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I have been cracking my head for hours on what I thought to be simple SQL SELECT command. I searched every where and read all questions related to mine. I tried an SQL Command Builder, and even read and applied complete series of SQL tutorials and manuals to try to build it from scratch understanding it (which is very important for me, regarding next commands I'll eventually have to build...).

But now I'm just stuck with the results I want, but on separates SELECT commands which I seem to be unable to get together !

Here is my case : 3 tables, first linked to the second with a common id, second linked to the third with another common id, but no common id from the first to the third. Let's say :

Table A : id, name
Table B : id, idA, amount
Table C : id, idB, amount

Several names in Table A. Several amounts in Table B. Several amounts in Table C. Result wanted : each A.id and A.name, with the corresponding SUM of B.amount, and with the corresponding SUM of C.amount. Let's say :

A.id
A.name
SUM(B.amount) WHERE B.idA = A.id
SUM(C.amount) WHERE C.idB = B.id for each B which B.idA = A.id

It's okay for "the first three columns", and "the first two columns and the fourth", both with a WHERE clause and/or a LEFT JOIN. But I can't achieve cumulating all fourth columns together without messing everything !

One could say "it's easy, just put an idA column in Table C" ! Should be easier, sure. But is it really necessary ? I don't think so, but I could be wrong ! So, I just please anyone (who I will give an eternal "SQL God" decoration) with SQL skills to answer laughing "That's so simple ! Just do that and you are gone ! Stupid little newbies..." ;)

Running VB 2010 and MS SQL Server

Thanks for reading !

share|improve this question
    
So, you're trying to get a sum result set (aka one single row) back of data: A.id, A.name, sum(B.amount), sum(C.amount) and you have multiple rows related to a single A.id in B, and multiple rows related to B.id in C? –  Nathan Wheeler Jun 21 '12 at 21:58
    
I think we could say that, yes. But just to be sure, not "one single row", but one single SUM(B.amount) and SUM(C.amount) for each (A.id and A.name). –  Peter Jun 21 '12 at 22:10

4 Answers 4

up vote 5 down vote accepted

Try this:

SELECT A.Id, A.Name, ISNULL(SUM(B.amount), 0) as bSum, ISNULL(SUM(C2.Amount), 0) as cSum
FROM A 
LEFT OUTER JOIN B ON A.Id = B.idA
LEFT OUTER JOIN (SELECT C.idB, SUM(C.AMOUNT) AS Amount FROM C GROUP BY C.idB) AS C2 ON C2.idB = B.Id
GROUP BY A.Id, A.Name
share|improve this answer
    
Thanks for answering ! Already tried, gives me no result... –  Peter Jun 21 '12 at 22:04
    
@Peter try my second example. –  Klaus Byskov Pedersen Jun 21 '12 at 22:06
    
@NathanWheeler you are correct, I have updated my answer. –  Klaus Byskov Pedersen Jun 21 '12 at 22:15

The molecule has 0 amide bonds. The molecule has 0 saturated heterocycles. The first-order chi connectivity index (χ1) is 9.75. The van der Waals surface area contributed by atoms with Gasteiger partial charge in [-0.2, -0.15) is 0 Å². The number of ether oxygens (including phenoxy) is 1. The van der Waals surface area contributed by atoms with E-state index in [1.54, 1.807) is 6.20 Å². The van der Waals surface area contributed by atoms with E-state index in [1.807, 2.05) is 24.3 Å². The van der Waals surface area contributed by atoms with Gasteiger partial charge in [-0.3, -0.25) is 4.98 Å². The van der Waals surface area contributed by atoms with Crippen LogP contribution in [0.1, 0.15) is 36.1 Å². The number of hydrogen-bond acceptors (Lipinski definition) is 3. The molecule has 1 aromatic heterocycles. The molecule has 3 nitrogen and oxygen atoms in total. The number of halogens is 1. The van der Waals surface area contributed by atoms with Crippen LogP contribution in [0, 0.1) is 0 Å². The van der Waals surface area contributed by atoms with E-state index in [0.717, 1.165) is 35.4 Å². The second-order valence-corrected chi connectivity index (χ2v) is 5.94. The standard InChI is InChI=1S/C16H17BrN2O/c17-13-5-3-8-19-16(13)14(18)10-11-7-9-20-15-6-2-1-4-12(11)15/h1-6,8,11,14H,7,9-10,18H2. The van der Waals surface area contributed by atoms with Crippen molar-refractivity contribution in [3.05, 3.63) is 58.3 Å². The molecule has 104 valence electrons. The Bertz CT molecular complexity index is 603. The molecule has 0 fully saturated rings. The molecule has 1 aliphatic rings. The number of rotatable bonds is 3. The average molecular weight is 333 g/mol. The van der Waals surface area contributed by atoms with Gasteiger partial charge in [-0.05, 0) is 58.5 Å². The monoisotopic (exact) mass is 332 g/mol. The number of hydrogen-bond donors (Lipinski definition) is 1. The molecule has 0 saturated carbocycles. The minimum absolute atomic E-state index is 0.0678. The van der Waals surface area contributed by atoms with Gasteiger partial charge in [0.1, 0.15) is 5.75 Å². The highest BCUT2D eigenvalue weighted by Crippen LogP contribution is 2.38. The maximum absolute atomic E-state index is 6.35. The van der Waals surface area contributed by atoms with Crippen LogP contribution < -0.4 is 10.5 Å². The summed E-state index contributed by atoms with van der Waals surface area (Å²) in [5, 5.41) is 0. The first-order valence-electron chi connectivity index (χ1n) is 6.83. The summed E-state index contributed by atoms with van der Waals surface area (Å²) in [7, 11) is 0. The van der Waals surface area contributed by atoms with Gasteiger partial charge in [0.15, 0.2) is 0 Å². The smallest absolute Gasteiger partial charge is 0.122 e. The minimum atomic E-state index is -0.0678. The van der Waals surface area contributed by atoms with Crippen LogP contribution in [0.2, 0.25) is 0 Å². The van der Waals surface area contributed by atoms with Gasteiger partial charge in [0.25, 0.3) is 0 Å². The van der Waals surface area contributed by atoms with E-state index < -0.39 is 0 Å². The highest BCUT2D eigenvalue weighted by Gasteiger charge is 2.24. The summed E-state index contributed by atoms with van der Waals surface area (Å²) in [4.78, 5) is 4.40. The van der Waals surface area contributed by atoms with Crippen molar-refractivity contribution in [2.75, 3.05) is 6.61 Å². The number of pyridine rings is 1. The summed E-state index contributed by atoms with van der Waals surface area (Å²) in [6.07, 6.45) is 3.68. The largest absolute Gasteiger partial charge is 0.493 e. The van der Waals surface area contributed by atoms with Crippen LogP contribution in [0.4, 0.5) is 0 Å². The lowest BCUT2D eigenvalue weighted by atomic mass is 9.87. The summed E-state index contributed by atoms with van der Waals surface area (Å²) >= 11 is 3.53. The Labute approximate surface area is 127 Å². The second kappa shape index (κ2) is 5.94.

@NathanWheeler done ;-) –  Klaus Byskov Pedersen Jun 21 '12 at 22:32
    
:) and +1'd, I tested it against my sample data... it works now. –  Nathan Wheeler Jun 21 '12 at 22:33

Try this:

SELECT 
    a.id, 
    a.name, 
    sum(x.amount) as amountb, 
    sum(x.amountc) as amountc 
from a 
    left join (
        select
            b.id, 
            b.ida, 
            b.amount, 
            SUM(c.amount) as amountc
        from b 
        left join c 
            on b.id = c.idb
        group by 
            b.id, 
            b.amount, 
            b.ida
    ) x 
        on a.id = x.ida
group by 
    a.id, 
    a.name

This should give you the result set you're looking for. It sums all C.Amount's for each B.id, then adds it all together into a single result set. I tested it with a bit of sample data in MSSQL, and it works as expected.

share|improve this answer
    
I suppose you have tested this too, so +1. –  Klaus Byskov Pedersen Jun 21 '12 at 22:37
Select a.id, a.name, sum(b.amount), sum(c.amount)
from a inner join b on a.id = b.idA
inner join c on b.id = c.idB
group by a.id, a.name
share|improve this answer
    
or Klaus' answer! –  dbrosier Jun 21 '12 at 21:56
    
Thanks to you too dbrosier, same "empty" result of course ! –  Peter Jun 21 '12 at 22:06
    
This counts an extra B.amount for every related C.amount. –  Nathan Wheeler Jun 21 '12 at 22:09

You need to add them separately:

select a.id, a.name, (coalesce(b.amount, 0.0) + coalesce(c.amount, 0.0))
from a left outer join
     (select b.ida, sum(amount) as amount
      from b
      group by b.ida
     ) b
     on a.id = b.ida left outer join
     (select b.ida, sum(amount) as amount
      from c join
           b
           on c.idb = b.id
      group by b.ida
     ) c
     on a.id = c.ida

The outer joins are to take into account when b and c records don't both exist for a given id.

share|improve this answer
    
You don't have to do sub selects to outer join. –  Klaus Byskov Pedersen Jun 21 '12 at 21:57
    
Yes, you are correct. People have strange naming conventions. It is confusing to have two columns with the same name in different tables that refer to different things. In any case, the point is that you need to do the summation twice, to avoid overcounting "b"s. –  Gordon Linoff Jun 21 '12 at 22:00
    
Ambiguous column name amount in your second sub-query... and I think the OP wants separate b.amount and c.amount columns, not the two columns added together. –  Nathan Wheeler Jun 21 '12 at 22:27
    
Thanks @GordonLinoff for giving it a try, even if I don't understand your "said" caveat ! ;) –  Peter Jun 21 '12 at 23:14

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